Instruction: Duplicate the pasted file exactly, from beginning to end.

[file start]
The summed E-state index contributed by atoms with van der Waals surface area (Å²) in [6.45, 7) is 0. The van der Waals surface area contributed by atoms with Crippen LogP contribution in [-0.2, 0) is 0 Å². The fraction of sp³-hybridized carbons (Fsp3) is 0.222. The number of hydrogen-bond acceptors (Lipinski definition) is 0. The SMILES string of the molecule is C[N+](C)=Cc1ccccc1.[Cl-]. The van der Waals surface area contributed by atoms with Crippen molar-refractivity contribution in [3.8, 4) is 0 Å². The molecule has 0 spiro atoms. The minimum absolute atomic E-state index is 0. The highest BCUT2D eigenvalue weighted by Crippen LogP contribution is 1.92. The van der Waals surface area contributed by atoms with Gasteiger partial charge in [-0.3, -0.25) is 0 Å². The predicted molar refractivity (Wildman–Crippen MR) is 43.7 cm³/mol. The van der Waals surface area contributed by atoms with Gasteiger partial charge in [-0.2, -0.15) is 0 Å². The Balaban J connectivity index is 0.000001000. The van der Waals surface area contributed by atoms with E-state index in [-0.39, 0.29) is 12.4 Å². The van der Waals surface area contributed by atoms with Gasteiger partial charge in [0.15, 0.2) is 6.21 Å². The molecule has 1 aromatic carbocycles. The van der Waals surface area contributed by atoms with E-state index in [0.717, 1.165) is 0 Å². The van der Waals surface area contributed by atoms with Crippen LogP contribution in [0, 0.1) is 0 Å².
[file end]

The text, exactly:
The summed E-state index contributed by atoms with van der Waals surface area (Å²) in [6.45, 7) is 0. The van der Waals surface area contributed by atoms with Crippen LogP contribution in [-0.2, 0) is 0 Å². The fraction of sp³-hybridized carbons (Fsp3) is 0.222. The number of hydrogen-bond acceptors (Lipinski definition) is 0. The SMILES string of the molecule is C[N+](C)=Cc1ccccc1.[Cl-]. The van der Waals surface area contributed by atoms with Crippen molar-refractivity contribution in [3.8, 4) is 0 Å². The molecule has 0 spiro atoms. The minimum absolute atomic E-state index is 0. The highest BCUT2D eigenvalue weighted by Crippen LogP contribution is 1.92. The van der Waals surface area contributed by atoms with Gasteiger partial charge in [-0.3, -0.25) is 0 Å². The predicted molar refractivity (Wildman–Crippen MR) is 43.7 cm³/mol. The van der Waals surface area contributed by atoms with Gasteiger partial charge in [-0.2, -0.15) is 0 Å². The Balaban J connectivity index is 0.000001000. The van der Waals surface area contributed by atoms with E-state index in [-0.39, 0.29) is 12.4 Å². The van der Waals surface area contributed by atoms with Gasteiger partial charge in [0.15, 0.2) is 6.21 Å². The molecule has 1 aromatic carbocycles. The van der Waals surface area contributed by atoms with E-state index in [0.717, 1.165) is 0 Å². The van der Waals surface area contributed by atoms with Crippen LogP contribution in [0, 0.1) is 0 Å².